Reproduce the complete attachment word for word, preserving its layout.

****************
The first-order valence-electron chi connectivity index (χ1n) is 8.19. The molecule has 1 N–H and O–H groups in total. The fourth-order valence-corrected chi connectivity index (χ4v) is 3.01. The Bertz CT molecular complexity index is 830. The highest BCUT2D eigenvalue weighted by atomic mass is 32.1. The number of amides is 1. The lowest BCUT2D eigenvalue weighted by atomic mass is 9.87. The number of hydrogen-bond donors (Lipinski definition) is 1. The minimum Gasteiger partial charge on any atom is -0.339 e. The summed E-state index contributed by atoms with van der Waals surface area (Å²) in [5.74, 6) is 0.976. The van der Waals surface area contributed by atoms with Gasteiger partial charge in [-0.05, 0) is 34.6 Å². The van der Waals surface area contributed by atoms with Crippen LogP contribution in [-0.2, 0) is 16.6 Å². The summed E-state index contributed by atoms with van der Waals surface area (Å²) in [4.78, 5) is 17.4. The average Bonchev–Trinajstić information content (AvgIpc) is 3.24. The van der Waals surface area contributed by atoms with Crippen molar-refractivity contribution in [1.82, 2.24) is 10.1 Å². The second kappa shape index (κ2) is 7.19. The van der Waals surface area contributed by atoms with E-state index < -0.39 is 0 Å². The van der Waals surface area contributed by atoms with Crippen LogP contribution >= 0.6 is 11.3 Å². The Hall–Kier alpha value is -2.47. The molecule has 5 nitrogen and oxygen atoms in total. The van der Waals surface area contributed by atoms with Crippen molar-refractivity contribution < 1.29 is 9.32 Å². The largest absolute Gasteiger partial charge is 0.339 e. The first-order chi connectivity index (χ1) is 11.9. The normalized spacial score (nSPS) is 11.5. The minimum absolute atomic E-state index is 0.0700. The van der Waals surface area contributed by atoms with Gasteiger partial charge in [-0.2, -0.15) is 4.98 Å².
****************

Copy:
The first-order valence-electron chi connectivity index (χ1n) is 8.19. The molecule has 1 N–H and O–H groups in total. The fourth-order valence-corrected chi connectivity index (χ4v) is 3.01. The Bertz CT molecular complexity index is 830. The highest BCUT2D eigenvalue weighted by atomic mass is 32.1. The number of amides is 1. The lowest BCUT2D eigenvalue weighted by atomic mass is 9.87. The number of hydrogen-bond donors (Lipinski definition) is 1. The minimum Gasteiger partial charge on any atom is -0.339 e. The summed E-state index contributed by atoms with van der Waals surface area (Å²) in [5.74, 6) is 0.976. The van der Waals surface area contributed by atoms with Gasteiger partial charge in [-0.05, 0) is 34.6 Å². The van der Waals surface area contributed by atoms with Crippen LogP contribution in [-0.2, 0) is 16.6 Å². The summed E-state index contributed by atoms with van der Waals surface area (Å²) in [4.78, 5) is 17.4. The average Bonchev–Trinajstić information content (AvgIpc) is 3.24. The van der Waals surface area contributed by atoms with Crippen molar-refractivity contribution in [1.82, 2.24) is 10.1 Å². The second kappa shape index (κ2) is 7.19. The van der Waals surface area contributed by atoms with E-state index < -0.39 is 0 Å². The van der Waals surface area contributed by atoms with Crippen LogP contribution >= 0.6 is 11.3 Å². The Hall–Kier alpha value is -2.47. The molecule has 5 nitrogen and oxygen atoms in total. The van der Waals surface area contributed by atoms with Crippen molar-refractivity contribution < 1.29 is 9.32 Å². The largest absolute Gasteiger partial charge is 0.339 e. The first-order chi connectivity index (χ1) is 11.9. The normalized spacial score (nSPS) is 11.5. The minimum absolute atomic E-state index is 0.0700. The van der Waals surface area contributed by atoms with Gasteiger partial charge in [-0.2, -0.15) is 4.98 Å².